The packed crowd at sunny Lord's yesterday witnessed an innings of a quality they are unlikely to be lucky enough to see again this season, and an opening spell of fast bowling as incisive as any they can expect in the forthcoming Test series.
With the pitch still fresh from the effects of the early morning rain, Michael Atherton had to contend with Curtly Ambrose at his most enthusiastic. The England captain somehow survived the beanpole Antiguan's first six overs, by dint of application, common sense and several slices of luck to develop a century as good as any played against the West Indies in the abbreviated form of the game.
Ambrose charged in from the pavilion end as he has not done since a shoulder injury obliged him to take a four-month break late last year. A smile crossed a face that had been stern and unhappy for the past three months and his eyes visibly sparkled as the ball bounced and moved away sharply.
For 27 testing deliveries Atherton could not score. If a dozen deliveries did not pass his probing bat, none did. Off Ambrose's 25th ball every West Indian within close proximity reckoned the England captain had snaked a catch to the wicketkeeper, but umpire Mervyn Kitchen did not agree. On such fractions of an inch have so many great performances been built and, as the conditions eased under the influence of the sun and Ambrose took his obligatory rest, Atherton took control.
Only in a one-day game can one individual performance determine the outcome and Atherton's decidedly did. He is obviously full of confidence at present and the West Indies, who already have a healthy respect for his ability, were further convinced that his will be the vital wicket come the Test series.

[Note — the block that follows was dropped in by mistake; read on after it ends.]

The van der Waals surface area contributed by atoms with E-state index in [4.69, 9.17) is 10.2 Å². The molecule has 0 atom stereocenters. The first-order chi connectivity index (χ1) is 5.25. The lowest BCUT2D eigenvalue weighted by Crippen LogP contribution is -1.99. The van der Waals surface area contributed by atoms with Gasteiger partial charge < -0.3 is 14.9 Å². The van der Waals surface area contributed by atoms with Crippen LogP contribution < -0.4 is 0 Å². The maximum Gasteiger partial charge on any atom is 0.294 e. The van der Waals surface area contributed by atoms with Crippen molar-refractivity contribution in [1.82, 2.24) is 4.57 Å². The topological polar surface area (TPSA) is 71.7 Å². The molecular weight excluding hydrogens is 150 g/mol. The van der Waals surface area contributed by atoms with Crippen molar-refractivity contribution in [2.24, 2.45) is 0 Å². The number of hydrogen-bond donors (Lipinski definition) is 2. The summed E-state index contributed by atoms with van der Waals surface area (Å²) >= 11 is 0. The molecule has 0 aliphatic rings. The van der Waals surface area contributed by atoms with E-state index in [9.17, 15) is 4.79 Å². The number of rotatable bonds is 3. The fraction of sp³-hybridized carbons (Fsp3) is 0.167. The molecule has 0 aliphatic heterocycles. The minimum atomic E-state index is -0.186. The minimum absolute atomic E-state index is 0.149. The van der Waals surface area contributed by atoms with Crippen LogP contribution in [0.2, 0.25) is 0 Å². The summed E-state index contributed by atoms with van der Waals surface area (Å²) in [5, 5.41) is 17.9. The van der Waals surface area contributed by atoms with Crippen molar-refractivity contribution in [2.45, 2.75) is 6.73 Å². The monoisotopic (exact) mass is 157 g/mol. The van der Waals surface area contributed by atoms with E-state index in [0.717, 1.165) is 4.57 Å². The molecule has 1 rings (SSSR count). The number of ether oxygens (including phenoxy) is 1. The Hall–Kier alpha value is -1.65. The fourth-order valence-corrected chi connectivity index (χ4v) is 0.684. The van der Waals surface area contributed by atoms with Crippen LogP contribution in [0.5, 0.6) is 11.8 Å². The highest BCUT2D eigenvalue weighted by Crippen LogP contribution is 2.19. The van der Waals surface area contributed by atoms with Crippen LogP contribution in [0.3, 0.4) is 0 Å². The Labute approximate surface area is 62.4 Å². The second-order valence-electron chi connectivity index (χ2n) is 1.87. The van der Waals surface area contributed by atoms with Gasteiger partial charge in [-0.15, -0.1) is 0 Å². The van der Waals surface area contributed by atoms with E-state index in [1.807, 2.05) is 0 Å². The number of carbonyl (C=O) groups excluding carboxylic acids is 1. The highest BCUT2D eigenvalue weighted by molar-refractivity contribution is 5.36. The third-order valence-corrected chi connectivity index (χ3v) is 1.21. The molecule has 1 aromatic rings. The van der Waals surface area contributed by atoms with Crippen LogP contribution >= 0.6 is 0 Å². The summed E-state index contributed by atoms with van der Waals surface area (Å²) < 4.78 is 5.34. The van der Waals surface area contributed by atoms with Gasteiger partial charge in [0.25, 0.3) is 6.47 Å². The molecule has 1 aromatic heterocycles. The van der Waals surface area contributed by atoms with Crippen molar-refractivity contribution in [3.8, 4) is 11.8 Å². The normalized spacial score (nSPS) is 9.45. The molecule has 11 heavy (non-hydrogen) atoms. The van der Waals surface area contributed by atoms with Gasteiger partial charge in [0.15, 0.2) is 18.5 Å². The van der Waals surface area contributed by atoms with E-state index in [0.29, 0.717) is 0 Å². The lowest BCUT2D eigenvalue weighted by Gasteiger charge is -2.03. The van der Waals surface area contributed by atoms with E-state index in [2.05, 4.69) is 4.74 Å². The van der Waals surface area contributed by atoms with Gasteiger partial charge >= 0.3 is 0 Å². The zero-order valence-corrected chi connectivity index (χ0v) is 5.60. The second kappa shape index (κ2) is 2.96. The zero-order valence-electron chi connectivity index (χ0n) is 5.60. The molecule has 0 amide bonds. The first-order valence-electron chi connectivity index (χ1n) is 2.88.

They would not be altogether disappointed by the defeat, for Ambrose's gradual, but unmistakable return to full effectiveness has been an enormous boost to their spirit. The luck has not run his way so far but inevitably will do so. There were signs as well that the captain, Richie Richardson, is slowly refinding his touch and he and his management will remind their charges that England won the Texaco Trophy on the two preceding tours as well, in 1988 and 1991, but the Tests proved a completely different matter.
What these three matches have proved is that the teams are very evenly balanced. It suggests an enthralling series.Reuse content